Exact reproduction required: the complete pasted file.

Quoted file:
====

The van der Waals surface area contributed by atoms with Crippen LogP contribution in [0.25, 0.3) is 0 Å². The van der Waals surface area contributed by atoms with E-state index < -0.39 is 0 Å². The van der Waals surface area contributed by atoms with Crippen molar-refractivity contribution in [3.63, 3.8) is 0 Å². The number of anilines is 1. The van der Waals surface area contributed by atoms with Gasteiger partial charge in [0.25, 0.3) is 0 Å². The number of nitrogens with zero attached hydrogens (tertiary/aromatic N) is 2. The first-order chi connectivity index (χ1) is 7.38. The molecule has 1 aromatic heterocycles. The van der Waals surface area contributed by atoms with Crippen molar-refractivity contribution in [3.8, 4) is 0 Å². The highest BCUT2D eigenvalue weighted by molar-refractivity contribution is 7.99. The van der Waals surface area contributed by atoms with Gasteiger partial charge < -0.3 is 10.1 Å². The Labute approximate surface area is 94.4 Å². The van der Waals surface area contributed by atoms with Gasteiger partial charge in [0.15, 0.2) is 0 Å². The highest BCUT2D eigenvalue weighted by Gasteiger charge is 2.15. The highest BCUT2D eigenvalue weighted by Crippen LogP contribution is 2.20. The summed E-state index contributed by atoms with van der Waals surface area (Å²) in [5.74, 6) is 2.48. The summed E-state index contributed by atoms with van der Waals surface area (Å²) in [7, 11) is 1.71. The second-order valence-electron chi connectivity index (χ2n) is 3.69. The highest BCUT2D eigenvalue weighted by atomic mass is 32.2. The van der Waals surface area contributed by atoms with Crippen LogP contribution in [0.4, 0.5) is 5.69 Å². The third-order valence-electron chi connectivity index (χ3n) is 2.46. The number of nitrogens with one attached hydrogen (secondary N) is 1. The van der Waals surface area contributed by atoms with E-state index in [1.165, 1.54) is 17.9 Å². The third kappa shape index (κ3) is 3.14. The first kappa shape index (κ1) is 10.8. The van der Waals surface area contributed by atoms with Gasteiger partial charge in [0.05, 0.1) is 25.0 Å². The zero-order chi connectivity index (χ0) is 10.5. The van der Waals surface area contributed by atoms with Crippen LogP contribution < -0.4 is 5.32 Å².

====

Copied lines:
The van der Waals surface area contributed by atoms with Crippen LogP contribution in [0.25, 0.3) is 0 Å². The van der Waals surface area contributed by atoms with E-state index < -0.39 is 0 Å². The van der Waals surface area contributed by atoms with Crippen molar-refractivity contribution in [3.63, 3.8) is 0 Å². The number of anilines is 1. The van der Waals surface area contributed by atoms with Gasteiger partial charge in [0.25, 0.3) is 0 Å². The number of nitrogens with zero attached hydrogens (tertiary/aromatic N) is 2. The first-order chi connectivity index (χ1) is 7.38. The molecule has 1 aromatic heterocycles. The van der Waals surface area contributed by atoms with Crippen molar-refractivity contribution in [3.8, 4) is 0 Å². The highest BCUT2D eigenvalue weighted by molar-refractivity contribution is 7.99. The van der Waals surface area contributed by atoms with Gasteiger partial charge < -0.3 is 10.1 Å². The Labute approximate surface area is 94.4 Å². The van der Waals surface area contributed by atoms with Gasteiger partial charge in [0.15, 0.2) is 0 Å². The highest BCUT2D eigenvalue weighted by Gasteiger charge is 2.15. The highest BCUT2D eigenvalue weighted by Crippen LogP contribution is 2.20. The summed E-state index contributed by atoms with van der Waals surface area (Å²) in [5.74, 6) is 2.48. The summed E-state index contributed by atoms with van der Waals surface area (Å²) in [7, 11) is 1.71. The second-order valence-electron chi connectivity index (χ2n) is 3.69. The highest BCUT2D eigenvalue weighted by atomic mass is 32.2. The van der Waals surface area contributed by atoms with Crippen LogP contribution in [0.4, 0.5) is 5.69 Å². The third-order valence-electron chi connectivity index (χ3n) is 2.46. The number of nitrogens with one attached hydrogen (secondary N) is 1. The van der Waals surface area contributed by atoms with E-state index in [1.165, 1.54) is 17.9 Å². The third kappa shape index (κ3) is 3.14. The first kappa shape index (κ1) is 10.8. The van der Waals surface area contributed by atoms with Gasteiger partial charge in [0.05, 0.1) is 25.0 Å². The zero-order chi connectivity index (χ0) is 10.5. The van der Waals surface area contributed by atoms with Crippen LogP contribution < -0.4 is 5.32 Å².